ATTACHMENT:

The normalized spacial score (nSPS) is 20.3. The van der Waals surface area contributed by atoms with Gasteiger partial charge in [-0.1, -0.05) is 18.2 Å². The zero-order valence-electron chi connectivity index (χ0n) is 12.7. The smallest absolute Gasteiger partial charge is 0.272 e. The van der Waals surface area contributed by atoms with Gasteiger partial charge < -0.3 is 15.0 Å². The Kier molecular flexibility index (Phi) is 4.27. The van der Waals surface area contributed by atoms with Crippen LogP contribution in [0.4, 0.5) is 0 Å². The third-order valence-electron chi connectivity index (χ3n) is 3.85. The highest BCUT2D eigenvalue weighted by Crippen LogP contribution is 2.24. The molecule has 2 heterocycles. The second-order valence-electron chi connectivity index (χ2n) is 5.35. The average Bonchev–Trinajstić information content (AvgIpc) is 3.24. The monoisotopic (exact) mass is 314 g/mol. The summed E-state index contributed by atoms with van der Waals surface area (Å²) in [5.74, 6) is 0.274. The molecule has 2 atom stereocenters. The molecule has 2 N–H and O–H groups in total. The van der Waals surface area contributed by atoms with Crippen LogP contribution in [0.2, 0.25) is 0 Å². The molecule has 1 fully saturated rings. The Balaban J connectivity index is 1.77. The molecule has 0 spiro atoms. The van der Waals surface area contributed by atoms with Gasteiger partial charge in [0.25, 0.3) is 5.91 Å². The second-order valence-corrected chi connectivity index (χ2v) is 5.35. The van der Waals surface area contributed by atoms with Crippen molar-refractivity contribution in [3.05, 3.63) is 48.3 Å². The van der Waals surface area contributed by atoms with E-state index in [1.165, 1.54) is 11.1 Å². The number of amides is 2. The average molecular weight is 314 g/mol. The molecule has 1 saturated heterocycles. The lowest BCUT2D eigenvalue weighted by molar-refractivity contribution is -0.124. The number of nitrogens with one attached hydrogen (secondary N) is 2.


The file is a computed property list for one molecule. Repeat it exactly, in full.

The normalized spacial score (nSPS) is 20.3. The van der Waals surface area contributed by atoms with Gasteiger partial charge in [-0.1, -0.05) is 18.2 Å². The zero-order valence-electron chi connectivity index (χ0n) is 12.7. The smallest absolute Gasteiger partial charge is 0.272 e. The van der Waals surface area contributed by atoms with Gasteiger partial charge < -0.3 is 15.0 Å². The Kier molecular flexibility index (Phi) is 4.27. The van der Waals surface area contributed by atoms with Crippen LogP contribution in [0.4, 0.5) is 0 Å². The third-order valence-electron chi connectivity index (χ3n) is 3.85. The highest BCUT2D eigenvalue weighted by Crippen LogP contribution is 2.24. The molecule has 2 heterocycles. The second-order valence-electron chi connectivity index (χ2n) is 5.35. The average Bonchev–Trinajstić information content (AvgIpc) is 3.24. The monoisotopic (exact) mass is 314 g/mol. The summed E-state index contributed by atoms with van der Waals surface area (Å²) in [5.74, 6) is 0.274. The molecule has 2 atom stereocenters. The molecule has 2 N–H and O–H groups in total. The van der Waals surface area contributed by atoms with Crippen LogP contribution in [0.2, 0.25) is 0 Å². The molecule has 1 fully saturated rings. The Balaban J connectivity index is 1.77. The molecule has 0 spiro atoms. The van der Waals surface area contributed by atoms with Gasteiger partial charge in [0.25, 0.3) is 5.91 Å². The second-order valence-corrected chi connectivity index (χ2v) is 5.35. The van der Waals surface area contributed by atoms with Crippen molar-refractivity contribution in [3.05, 3.63) is 48.3 Å². The van der Waals surface area contributed by atoms with E-state index in [1.165, 1.54) is 11.1 Å². The number of amides is 2. The average molecular weight is 314 g/mol. The molecule has 1 saturated heterocycles. The lowest BCUT2D eigenvalue weighted by molar-refractivity contribution is -0.124. The number of nitrogens with one attached hydrogen (secondary N) is 2.